"There's also the protection aspect. We don't rely on what is the prevailing building standard in a given country; we go to our clients and tell them what level of protection would be most appropriate and best for them. Building standards and codes vary from country to country. Not every country is in the same place in terms of evolution of their building standards and building codes. We recognize that and increasingly we're trying to work with local authorities having jurisdiction to try to influence those codes so that they are appropriate when it comes to things like fire protection, windstorm, flood protection, etc."
Schreitmueller said FM Global, which issues policies in approximately 130 countries, has entered 15 new countries in the past five years. He expects the trend to continue.
"Clients increasingly are going to Africa and Asia," he said. "They're now going to places like Myanmar, which just opened up a year or two ago. That's the thing: You have to be prepared to go where the clients go."
It's been one year since two pressure-cooker bombs exploded at the finish line of the Boston Marathon.
With property/casualty losses of $2.5 million, the Boston Marathon bombing failed to meet the $5 million loss threshold necessary to trigger the Terrorism Risk Insurance Program Reauthorization Act. It did, however, shine a spotlight on the federal program, which is set to expire in December.
With uncertainty surrounding its future, TRIPRA has become a particularly hot issue. "Terrorism insurance absolutely is a standard part of the conversation in commercial lines," said Aaron Bueler, managing director and leader of Guy Carpenter's workers' compensation practice and terrorism task force.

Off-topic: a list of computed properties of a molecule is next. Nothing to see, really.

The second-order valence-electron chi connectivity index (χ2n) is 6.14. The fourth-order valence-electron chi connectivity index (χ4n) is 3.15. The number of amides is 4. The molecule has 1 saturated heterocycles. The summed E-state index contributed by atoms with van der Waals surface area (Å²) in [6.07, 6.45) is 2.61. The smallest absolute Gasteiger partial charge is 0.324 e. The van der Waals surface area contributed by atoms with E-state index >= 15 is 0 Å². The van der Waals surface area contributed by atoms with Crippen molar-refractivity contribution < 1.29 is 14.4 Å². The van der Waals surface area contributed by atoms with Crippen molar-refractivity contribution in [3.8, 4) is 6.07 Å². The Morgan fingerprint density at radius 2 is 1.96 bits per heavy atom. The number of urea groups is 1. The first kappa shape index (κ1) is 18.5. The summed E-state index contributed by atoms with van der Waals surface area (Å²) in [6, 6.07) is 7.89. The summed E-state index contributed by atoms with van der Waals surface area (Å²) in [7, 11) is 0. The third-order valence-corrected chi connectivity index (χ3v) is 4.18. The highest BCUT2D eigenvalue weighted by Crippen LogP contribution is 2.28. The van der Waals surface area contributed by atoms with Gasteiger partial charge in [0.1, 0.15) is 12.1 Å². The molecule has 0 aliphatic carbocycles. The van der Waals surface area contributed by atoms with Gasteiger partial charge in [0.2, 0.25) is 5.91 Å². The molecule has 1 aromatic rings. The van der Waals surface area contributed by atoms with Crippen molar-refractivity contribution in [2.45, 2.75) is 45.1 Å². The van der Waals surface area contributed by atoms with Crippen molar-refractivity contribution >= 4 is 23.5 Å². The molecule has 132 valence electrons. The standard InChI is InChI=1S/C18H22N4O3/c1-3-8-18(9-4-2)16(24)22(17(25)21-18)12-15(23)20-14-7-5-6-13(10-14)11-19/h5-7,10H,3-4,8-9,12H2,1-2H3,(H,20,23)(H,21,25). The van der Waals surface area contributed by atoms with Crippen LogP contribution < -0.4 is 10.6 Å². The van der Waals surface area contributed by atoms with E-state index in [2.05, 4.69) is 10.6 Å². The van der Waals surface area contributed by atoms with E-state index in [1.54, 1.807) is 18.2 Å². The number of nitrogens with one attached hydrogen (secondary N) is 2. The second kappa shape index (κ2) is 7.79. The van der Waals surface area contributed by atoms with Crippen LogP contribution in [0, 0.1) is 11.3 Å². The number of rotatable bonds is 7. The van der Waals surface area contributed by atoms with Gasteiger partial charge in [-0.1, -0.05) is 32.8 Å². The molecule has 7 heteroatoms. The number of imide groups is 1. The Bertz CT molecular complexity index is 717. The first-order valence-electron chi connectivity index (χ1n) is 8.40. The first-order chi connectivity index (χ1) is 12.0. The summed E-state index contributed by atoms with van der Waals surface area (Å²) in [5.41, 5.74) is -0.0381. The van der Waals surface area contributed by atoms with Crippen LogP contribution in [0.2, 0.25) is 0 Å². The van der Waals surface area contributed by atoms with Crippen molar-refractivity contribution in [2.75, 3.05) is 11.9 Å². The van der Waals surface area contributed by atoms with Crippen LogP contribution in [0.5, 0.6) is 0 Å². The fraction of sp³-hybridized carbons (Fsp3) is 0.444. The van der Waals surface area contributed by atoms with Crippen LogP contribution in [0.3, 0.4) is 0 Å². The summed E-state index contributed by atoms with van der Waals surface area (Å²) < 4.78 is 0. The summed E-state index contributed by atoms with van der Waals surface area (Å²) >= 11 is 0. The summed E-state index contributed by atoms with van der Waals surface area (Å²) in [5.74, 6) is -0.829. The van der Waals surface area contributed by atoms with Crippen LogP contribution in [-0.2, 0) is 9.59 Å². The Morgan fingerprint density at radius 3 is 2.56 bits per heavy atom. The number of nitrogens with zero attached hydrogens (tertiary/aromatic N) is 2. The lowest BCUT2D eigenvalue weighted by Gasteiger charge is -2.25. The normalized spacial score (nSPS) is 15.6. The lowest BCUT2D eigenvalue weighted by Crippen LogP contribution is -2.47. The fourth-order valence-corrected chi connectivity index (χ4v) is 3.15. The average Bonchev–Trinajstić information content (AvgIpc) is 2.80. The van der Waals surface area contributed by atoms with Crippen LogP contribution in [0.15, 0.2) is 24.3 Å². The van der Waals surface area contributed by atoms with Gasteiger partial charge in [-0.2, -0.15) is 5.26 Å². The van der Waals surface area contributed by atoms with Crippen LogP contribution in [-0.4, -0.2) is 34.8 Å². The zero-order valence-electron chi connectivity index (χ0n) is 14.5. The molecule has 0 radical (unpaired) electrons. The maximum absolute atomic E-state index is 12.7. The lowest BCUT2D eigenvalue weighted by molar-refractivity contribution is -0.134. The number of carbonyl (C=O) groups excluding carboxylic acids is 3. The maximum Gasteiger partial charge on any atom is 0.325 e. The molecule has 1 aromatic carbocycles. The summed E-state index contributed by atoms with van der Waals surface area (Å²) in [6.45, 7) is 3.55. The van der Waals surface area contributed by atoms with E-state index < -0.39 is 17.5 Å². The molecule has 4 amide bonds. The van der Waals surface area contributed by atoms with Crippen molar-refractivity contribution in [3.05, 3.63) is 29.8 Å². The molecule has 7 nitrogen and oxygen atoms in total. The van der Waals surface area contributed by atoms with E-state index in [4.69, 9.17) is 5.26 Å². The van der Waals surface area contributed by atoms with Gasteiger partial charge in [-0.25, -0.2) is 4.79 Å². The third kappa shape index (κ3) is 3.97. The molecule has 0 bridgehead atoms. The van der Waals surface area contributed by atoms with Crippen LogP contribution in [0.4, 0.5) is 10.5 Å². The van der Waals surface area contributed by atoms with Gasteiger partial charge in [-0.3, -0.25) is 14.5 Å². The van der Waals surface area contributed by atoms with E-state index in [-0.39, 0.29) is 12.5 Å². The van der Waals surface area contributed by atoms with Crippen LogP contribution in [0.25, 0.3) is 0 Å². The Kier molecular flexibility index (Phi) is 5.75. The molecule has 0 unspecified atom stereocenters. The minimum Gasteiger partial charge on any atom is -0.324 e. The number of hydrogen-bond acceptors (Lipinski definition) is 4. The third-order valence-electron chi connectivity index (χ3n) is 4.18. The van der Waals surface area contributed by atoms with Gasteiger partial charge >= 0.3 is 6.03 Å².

"There's a lot more detail required on how many employees are under one roof at one time at what location. Writers also pay more attention to where a building is subject to an aggregation profile that will increase the projected losses from terrorism scenarios/models.
"The catastrophe models have a terrorism component. For example, a high rise building in Manhattan will have a larger charge for terrorism risk than a mall in Des Moines."
TRIPRA originally was developed in response to the terrorist attacks of Sept. 11, 2001. Following the attacks, many large-scale construction projects stalled because lenders did not want to provide funding without insurance in place that would cover terrorism.
Insurers, meanwhile, were reluctant to enter the terrorism coverage market because of the severity of Sept. 11. Congress responded by creating the program, which requires property insurers to offer coverage. In exchange, the program creates a federal backstop that would go into effect in the event of a catastrophic terrorist attack.
"There were significant reinsurance capacity reductions for workers' compensation after 9/11 and a complete rebuild was necessary," Bueler said. "The government provided a much needed backstop and both insurance and reinsurance capacity for terrorism has increased over time."
According to a report by the Congressional Research Service, since the start of the federal program prices for terrorism coverage have generally trended downward and approximately 60% of commercial policyholders have purchased coverage. A May 2013 report by Marsh found take-up rates have stayed in the range of 60% since 2009.
"If TRIPRA doesn't exist, we think that perhaps carriers may try to stop offering terrorism coverage or will offer less terrorism coverage," Bueler said.
The uncertainty surrounding the program already is affecting the market. "Starting Jan. 2, 2014, anybody writing an annual policy has an actual exposure to terrorism without the benefit of TRIPRA," Bueler said. "So if someone is managing their capital in a way that recognizes a market without TRIPRA, it could affect the way they underwrite throughout the year."
* Hard to Place: Construction risks in New York and certain other areas can be difficult to place.
* Hard to Control: Social media can be a best friend or worst enemy to businesses.
* Hard to Predict: The future of terrorism coverage remains uncertain.
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|Date:||Apr 1, 2014|